Many people are familiar with a so-called ‘seven year rule’ when dealing with a missing person’s affairs. Whilst this time period has significance, there are cases in which a person’s affairs may be resolved much sooner – or indeed later – than seven years.
Law on marriage and civil partnership states that the fact that a person has been missing for seven or more years (and there is no reason to believe that person is alive) is evidence that the person is dead. In these circumstances the court would be likely to make a presumption of death and dissolution order (unless there was other evidence that the person may be alive). This order cannot be used, however, to administer the missing person’s estate, or for other purposes.
Seven years is also relevant in applying to administer a missing person’s estate via a grant of probate. For up to seven years after a person has last been seen, the court presumes that the person is still alive. After seven years, a court may allow a missing person’s affairs to be dealt with, provided that: there are persons who would be likely to have heard of the missing person during that period; those persons have not heard of the missing person; and reasonable attempts have been made to find the missing person. If, however, there have been indications that the person was alive within those seven years, the passing of time, in itself, will not be enough for the court to assume that the missing person is dead.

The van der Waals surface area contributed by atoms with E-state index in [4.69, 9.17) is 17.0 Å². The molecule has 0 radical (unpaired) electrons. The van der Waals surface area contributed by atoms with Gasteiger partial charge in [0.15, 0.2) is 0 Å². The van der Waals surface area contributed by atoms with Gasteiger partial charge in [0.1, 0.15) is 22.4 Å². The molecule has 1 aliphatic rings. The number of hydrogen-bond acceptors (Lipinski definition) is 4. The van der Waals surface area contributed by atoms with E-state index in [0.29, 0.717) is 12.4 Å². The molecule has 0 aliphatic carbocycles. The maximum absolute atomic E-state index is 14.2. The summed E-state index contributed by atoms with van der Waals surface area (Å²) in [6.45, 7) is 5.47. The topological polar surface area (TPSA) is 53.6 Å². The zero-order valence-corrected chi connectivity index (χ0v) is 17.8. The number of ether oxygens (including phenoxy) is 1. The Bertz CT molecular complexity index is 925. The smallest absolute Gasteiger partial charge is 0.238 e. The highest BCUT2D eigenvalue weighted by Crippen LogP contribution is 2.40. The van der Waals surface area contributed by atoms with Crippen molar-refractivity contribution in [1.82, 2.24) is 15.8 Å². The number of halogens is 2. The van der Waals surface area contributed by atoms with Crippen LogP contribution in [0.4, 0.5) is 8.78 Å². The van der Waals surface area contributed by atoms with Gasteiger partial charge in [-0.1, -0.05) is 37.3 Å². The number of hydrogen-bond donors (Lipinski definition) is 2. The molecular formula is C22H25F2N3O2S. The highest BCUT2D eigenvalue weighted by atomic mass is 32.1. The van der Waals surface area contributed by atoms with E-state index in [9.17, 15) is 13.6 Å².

There are exceptions to this seven year time period. Relatives of people who disappear in circumstances which present an immediate threat to their life may apply to a court to administer their affairs much sooner than seven years. This may be appropriate, for example, if a person goes missing at sea or if there is other evidence to indicate the person has died, such as through suicide, or in a large-scale disaster or terrorist attack.
No, there is no automatic declaration. The family or other interested party must apply to the court for a specific purpose e.g. to deal with the missing person’s estate. The court will grant permission to deal with the estate if it is satisfied by the information provided to it – this will include what efforts have been made to find the missing person, and may include evidence from the police and other searching organisations.
However, a grant of probate does not amount to a declaration of presumed death, and is not conclusive in any other legal proceedings that may be needed, e.g. dissolving a marriage.
Missing People recognises that dealing with a missing relative’s financial affairs can be both daunting and upsetting. The team is available around the clock if you would like to talk about how you are feeling throughout this process.
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